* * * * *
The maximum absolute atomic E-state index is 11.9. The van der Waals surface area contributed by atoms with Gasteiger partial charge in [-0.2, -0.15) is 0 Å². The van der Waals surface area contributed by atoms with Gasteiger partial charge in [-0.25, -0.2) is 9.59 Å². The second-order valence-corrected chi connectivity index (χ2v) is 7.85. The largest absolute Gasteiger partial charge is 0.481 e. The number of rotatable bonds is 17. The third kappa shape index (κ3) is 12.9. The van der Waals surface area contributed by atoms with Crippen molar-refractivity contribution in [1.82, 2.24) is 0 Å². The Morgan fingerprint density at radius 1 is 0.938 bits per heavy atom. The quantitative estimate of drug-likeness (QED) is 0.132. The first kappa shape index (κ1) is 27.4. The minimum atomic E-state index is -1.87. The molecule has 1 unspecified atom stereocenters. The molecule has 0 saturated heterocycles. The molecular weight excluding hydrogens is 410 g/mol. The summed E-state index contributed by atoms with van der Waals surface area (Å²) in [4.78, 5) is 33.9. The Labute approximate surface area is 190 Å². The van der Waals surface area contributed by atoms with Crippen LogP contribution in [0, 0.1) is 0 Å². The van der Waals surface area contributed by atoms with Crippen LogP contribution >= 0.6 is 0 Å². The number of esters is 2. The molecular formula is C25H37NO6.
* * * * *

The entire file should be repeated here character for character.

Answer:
The maximum absolute atomic E-state index is 11.9. The van der Waals surface area contributed by atoms with Gasteiger partial charge in [-0.2, -0.15) is 0 Å². The van der Waals surface area contributed by atoms with Gasteiger partial charge in [-0.25, -0.2) is 9.59 Å². The second-order valence-corrected chi connectivity index (χ2v) is 7.85. The largest absolute Gasteiger partial charge is 0.481 e. The number of rotatable bonds is 17. The third kappa shape index (κ3) is 12.9. The van der Waals surface area contributed by atoms with Crippen molar-refractivity contribution in [1.82, 2.24) is 0 Å². The Morgan fingerprint density at radius 1 is 0.938 bits per heavy atom. The quantitative estimate of drug-likeness (QED) is 0.132. The first kappa shape index (κ1) is 27.4. The minimum atomic E-state index is -1.87. The molecule has 1 unspecified atom stereocenters. The molecule has 0 saturated heterocycles. The molecular weight excluding hydrogens is 410 g/mol. The summed E-state index contributed by atoms with van der Waals surface area (Å²) in [4.78, 5) is 33.9. The Labute approximate surface area is 190 Å². The van der Waals surface area contributed by atoms with Crippen LogP contribution in [0, 0.1) is 0 Å². The van der Waals surface area contributed by atoms with Crippen LogP contribution >= 0.6 is 0 Å². The number of esters is 2. The molecular formula is C25H37NO6.